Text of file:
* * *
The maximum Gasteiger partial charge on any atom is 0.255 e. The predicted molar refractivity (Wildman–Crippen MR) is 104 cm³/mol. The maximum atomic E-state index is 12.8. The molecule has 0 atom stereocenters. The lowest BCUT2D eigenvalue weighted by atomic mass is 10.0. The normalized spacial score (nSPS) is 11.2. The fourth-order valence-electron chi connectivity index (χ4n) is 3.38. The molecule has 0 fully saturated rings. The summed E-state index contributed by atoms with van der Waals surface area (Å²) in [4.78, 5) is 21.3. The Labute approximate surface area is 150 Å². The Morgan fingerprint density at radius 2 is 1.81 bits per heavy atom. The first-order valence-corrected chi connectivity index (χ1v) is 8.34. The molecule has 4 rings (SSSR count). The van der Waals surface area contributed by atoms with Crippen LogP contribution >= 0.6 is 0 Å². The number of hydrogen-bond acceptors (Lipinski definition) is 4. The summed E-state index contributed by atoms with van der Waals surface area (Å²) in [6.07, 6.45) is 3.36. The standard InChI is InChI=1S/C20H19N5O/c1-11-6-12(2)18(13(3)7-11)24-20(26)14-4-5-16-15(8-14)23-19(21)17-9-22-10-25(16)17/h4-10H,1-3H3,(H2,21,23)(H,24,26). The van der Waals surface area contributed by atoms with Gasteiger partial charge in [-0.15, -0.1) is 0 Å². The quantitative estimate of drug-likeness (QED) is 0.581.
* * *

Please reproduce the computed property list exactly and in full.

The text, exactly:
The maximum Gasteiger partial charge on any atom is 0.255 e. The predicted molar refractivity (Wildman–Crippen MR) is 104 cm³/mol. The maximum atomic E-state index is 12.8. The molecule has 0 atom stereocenters. The lowest BCUT2D eigenvalue weighted by atomic mass is 10.0. The normalized spacial score (nSPS) is 11.2. The fourth-order valence-electron chi connectivity index (χ4n) is 3.38. The molecule has 0 fully saturated rings. The summed E-state index contributed by atoms with van der Waals surface area (Å²) in [4.78, 5) is 21.3. The Labute approximate surface area is 150 Å². The Morgan fingerprint density at radius 2 is 1.81 bits per heavy atom. The first-order valence-corrected chi connectivity index (χ1v) is 8.34. The molecule has 4 rings (SSSR count). The van der Waals surface area contributed by atoms with Crippen LogP contribution >= 0.6 is 0 Å². The number of hydrogen-bond acceptors (Lipinski definition) is 4. The summed E-state index contributed by atoms with van der Waals surface area (Å²) in [6.07, 6.45) is 3.36. The standard InChI is InChI=1S/C20H19N5O/c1-11-6-12(2)18(13(3)7-11)24-20(26)14-4-5-16-15(8-14)23-19(21)17-9-22-10-25(16)17/h4-10H,1-3H3,(H2,21,23)(H,24,26). The van der Waals surface area contributed by atoms with Gasteiger partial charge in [-0.15, -0.1) is 0 Å². The quantitative estimate of drug-likeness (QED) is 0.581.